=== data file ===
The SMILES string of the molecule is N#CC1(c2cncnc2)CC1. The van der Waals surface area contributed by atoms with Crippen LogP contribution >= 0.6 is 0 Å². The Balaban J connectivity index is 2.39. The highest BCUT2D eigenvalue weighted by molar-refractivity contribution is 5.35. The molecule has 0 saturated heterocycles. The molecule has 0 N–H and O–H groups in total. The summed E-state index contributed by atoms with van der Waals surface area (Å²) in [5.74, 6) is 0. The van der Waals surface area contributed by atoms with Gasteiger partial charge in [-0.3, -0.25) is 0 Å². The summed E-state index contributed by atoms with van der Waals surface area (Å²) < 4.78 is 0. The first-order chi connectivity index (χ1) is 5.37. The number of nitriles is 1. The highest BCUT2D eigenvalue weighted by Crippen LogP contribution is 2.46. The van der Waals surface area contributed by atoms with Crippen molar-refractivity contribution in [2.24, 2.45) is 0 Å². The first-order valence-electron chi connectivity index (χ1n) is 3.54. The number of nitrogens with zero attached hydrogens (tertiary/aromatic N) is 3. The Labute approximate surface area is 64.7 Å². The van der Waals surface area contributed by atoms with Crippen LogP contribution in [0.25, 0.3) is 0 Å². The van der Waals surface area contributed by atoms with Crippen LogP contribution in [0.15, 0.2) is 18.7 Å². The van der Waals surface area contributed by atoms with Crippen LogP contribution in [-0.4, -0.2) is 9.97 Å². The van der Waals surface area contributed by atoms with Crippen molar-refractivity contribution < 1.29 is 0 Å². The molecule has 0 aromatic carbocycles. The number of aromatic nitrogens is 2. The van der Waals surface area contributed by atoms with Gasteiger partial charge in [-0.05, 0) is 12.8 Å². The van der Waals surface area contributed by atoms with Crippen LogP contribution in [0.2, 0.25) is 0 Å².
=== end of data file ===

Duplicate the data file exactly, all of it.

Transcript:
The SMILES string of the molecule is N#CC1(c2cncnc2)CC1. The van der Waals surface area contributed by atoms with Crippen LogP contribution >= 0.6 is 0 Å². The Balaban J connectivity index is 2.39. The highest BCUT2D eigenvalue weighted by molar-refractivity contribution is 5.35. The molecule has 0 saturated heterocycles. The molecule has 0 N–H and O–H groups in total. The summed E-state index contributed by atoms with van der Waals surface area (Å²) in [5.74, 6) is 0. The van der Waals surface area contributed by atoms with Gasteiger partial charge in [-0.3, -0.25) is 0 Å². The summed E-state index contributed by atoms with van der Waals surface area (Å²) < 4.78 is 0. The first-order chi connectivity index (χ1) is 5.37. The number of nitriles is 1. The highest BCUT2D eigenvalue weighted by Crippen LogP contribution is 2.46. The van der Waals surface area contributed by atoms with Crippen molar-refractivity contribution in [2.24, 2.45) is 0 Å². The first-order valence-electron chi connectivity index (χ1n) is 3.54. The number of nitrogens with zero attached hydrogens (tertiary/aromatic N) is 3. The Labute approximate surface area is 64.7 Å². The van der Waals surface area contributed by atoms with Crippen LogP contribution in [0.25, 0.3) is 0 Å². The van der Waals surface area contributed by atoms with Crippen LogP contribution in [0.15, 0.2) is 18.7 Å². The van der Waals surface area contributed by atoms with Crippen LogP contribution in [-0.4, -0.2) is 9.97 Å². The van der Waals surface area contributed by atoms with Crippen molar-refractivity contribution < 1.29 is 0 Å². The molecule has 0 aromatic carbocycles. The number of aromatic nitrogens is 2. The van der Waals surface area contributed by atoms with Gasteiger partial charge in [-0.05, 0) is 12.8 Å². The van der Waals surface area contributed by atoms with Crippen LogP contribution in [0.2, 0.25) is 0 Å².